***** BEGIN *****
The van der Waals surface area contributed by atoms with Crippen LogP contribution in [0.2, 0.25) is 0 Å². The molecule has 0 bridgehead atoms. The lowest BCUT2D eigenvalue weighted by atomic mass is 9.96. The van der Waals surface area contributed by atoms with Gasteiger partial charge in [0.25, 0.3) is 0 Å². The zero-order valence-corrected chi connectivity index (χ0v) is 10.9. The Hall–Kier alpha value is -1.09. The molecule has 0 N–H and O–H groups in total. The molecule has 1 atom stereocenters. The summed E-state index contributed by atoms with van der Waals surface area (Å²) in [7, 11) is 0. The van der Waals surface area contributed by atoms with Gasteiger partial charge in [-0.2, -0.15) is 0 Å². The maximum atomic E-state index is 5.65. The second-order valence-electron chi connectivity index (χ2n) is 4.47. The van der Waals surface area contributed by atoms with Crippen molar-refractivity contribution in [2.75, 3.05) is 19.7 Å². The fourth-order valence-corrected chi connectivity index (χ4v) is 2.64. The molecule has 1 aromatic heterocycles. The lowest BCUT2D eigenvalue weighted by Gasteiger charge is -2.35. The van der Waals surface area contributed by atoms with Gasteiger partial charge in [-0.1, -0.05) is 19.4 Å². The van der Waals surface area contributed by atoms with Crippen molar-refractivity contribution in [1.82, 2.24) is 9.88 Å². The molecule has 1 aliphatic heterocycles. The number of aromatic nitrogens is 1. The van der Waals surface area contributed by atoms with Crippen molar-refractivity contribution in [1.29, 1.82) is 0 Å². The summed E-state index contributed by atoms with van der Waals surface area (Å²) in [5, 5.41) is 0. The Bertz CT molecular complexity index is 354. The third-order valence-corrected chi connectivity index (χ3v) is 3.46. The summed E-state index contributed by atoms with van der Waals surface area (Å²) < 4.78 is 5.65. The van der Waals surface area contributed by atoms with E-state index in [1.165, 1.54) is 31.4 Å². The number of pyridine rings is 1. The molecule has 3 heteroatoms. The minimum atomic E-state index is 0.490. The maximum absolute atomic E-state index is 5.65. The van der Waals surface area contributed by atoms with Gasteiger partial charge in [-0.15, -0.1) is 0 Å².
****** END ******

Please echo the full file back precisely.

The van der Waals surface area contributed by atoms with Crippen LogP contribution in [0.2, 0.25) is 0 Å². The molecule has 0 bridgehead atoms. The lowest BCUT2D eigenvalue weighted by atomic mass is 9.96. The van der Waals surface area contributed by atoms with Gasteiger partial charge in [0.25, 0.3) is 0 Å². The zero-order valence-corrected chi connectivity index (χ0v) is 10.9. The Hall–Kier alpha value is -1.09. The molecule has 0 N–H and O–H groups in total. The molecule has 1 atom stereocenters. The summed E-state index contributed by atoms with van der Waals surface area (Å²) in [7, 11) is 0. The van der Waals surface area contributed by atoms with Gasteiger partial charge in [-0.2, -0.15) is 0 Å². The maximum atomic E-state index is 5.65. The second-order valence-electron chi connectivity index (χ2n) is 4.47. The van der Waals surface area contributed by atoms with Crippen molar-refractivity contribution in [2.75, 3.05) is 19.7 Å². The fourth-order valence-corrected chi connectivity index (χ4v) is 2.64. The molecule has 1 aromatic heterocycles. The lowest BCUT2D eigenvalue weighted by Gasteiger charge is -2.35. The van der Waals surface area contributed by atoms with Gasteiger partial charge in [-0.1, -0.05) is 19.4 Å². The van der Waals surface area contributed by atoms with Crippen molar-refractivity contribution in [1.82, 2.24) is 9.88 Å². The molecule has 1 aliphatic heterocycles. The number of aromatic nitrogens is 1. The van der Waals surface area contributed by atoms with Crippen molar-refractivity contribution in [1.29, 1.82) is 0 Å². The summed E-state index contributed by atoms with van der Waals surface area (Å²) in [5, 5.41) is 0. The Bertz CT molecular complexity index is 354. The third-order valence-corrected chi connectivity index (χ3v) is 3.46. The summed E-state index contributed by atoms with van der Waals surface area (Å²) < 4.78 is 5.65. The van der Waals surface area contributed by atoms with E-state index in [1.165, 1.54) is 31.4 Å². The number of pyridine rings is 1. The molecule has 3 heteroatoms. The minimum atomic E-state index is 0.490. The maximum absolute atomic E-state index is 5.65. The van der Waals surface area contributed by atoms with Gasteiger partial charge in [-0.15, -0.1) is 0 Å².